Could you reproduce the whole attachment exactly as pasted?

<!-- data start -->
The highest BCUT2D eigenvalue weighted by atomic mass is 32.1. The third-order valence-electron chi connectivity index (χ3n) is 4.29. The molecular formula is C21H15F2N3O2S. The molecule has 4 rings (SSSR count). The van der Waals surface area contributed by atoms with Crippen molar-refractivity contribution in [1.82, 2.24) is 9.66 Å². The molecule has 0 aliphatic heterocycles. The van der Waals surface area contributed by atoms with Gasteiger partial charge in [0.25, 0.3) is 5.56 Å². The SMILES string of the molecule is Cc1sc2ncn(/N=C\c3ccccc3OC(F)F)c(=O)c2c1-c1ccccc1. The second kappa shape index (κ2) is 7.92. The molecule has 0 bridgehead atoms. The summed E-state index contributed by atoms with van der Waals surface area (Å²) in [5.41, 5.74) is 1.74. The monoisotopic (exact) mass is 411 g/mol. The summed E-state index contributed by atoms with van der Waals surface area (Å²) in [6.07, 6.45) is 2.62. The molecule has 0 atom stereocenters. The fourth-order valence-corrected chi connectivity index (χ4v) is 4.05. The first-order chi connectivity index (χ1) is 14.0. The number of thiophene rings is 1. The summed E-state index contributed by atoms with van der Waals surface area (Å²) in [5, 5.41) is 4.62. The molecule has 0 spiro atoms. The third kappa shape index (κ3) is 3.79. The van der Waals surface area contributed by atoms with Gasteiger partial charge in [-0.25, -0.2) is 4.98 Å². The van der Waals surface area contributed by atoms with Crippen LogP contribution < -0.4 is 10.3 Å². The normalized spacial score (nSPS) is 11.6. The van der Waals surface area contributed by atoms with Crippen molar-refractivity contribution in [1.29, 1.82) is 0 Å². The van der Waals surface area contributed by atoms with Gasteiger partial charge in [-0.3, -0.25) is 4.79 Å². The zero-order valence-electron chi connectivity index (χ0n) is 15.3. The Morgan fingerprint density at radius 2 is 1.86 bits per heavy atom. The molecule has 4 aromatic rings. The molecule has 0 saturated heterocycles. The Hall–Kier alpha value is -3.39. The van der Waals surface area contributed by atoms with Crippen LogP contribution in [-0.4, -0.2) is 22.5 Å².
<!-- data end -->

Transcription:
The highest BCUT2D eigenvalue weighted by atomic mass is 32.1. The third-order valence-electron chi connectivity index (χ3n) is 4.29. The molecular formula is C21H15F2N3O2S. The molecule has 4 rings (SSSR count). The van der Waals surface area contributed by atoms with Crippen molar-refractivity contribution in [1.82, 2.24) is 9.66 Å². The molecule has 0 aliphatic heterocycles. The van der Waals surface area contributed by atoms with Gasteiger partial charge in [0.25, 0.3) is 5.56 Å². The SMILES string of the molecule is Cc1sc2ncn(/N=C\c3ccccc3OC(F)F)c(=O)c2c1-c1ccccc1. The second kappa shape index (κ2) is 7.92. The molecule has 0 bridgehead atoms. The summed E-state index contributed by atoms with van der Waals surface area (Å²) in [5.41, 5.74) is 1.74. The monoisotopic (exact) mass is 411 g/mol. The summed E-state index contributed by atoms with van der Waals surface area (Å²) in [6.07, 6.45) is 2.62. The molecule has 0 atom stereocenters. The fourth-order valence-corrected chi connectivity index (χ4v) is 4.05. The first-order chi connectivity index (χ1) is 14.0. The number of thiophene rings is 1. The summed E-state index contributed by atoms with van der Waals surface area (Å²) in [5, 5.41) is 4.62. The molecule has 0 spiro atoms. The third kappa shape index (κ3) is 3.79. The van der Waals surface area contributed by atoms with Gasteiger partial charge in [-0.25, -0.2) is 4.98 Å². The van der Waals surface area contributed by atoms with Crippen LogP contribution < -0.4 is 10.3 Å². The normalized spacial score (nSPS) is 11.6. The van der Waals surface area contributed by atoms with Crippen molar-refractivity contribution in [1.29, 1.82) is 0 Å². The van der Waals surface area contributed by atoms with Gasteiger partial charge in [-0.3, -0.25) is 4.79 Å². The zero-order valence-electron chi connectivity index (χ0n) is 15.3. The Morgan fingerprint density at radius 2 is 1.86 bits per heavy atom. The molecule has 4 aromatic rings. The molecule has 0 saturated heterocycles. The Hall–Kier alpha value is -3.39. The van der Waals surface area contributed by atoms with Crippen LogP contribution in [-0.4, -0.2) is 22.5 Å².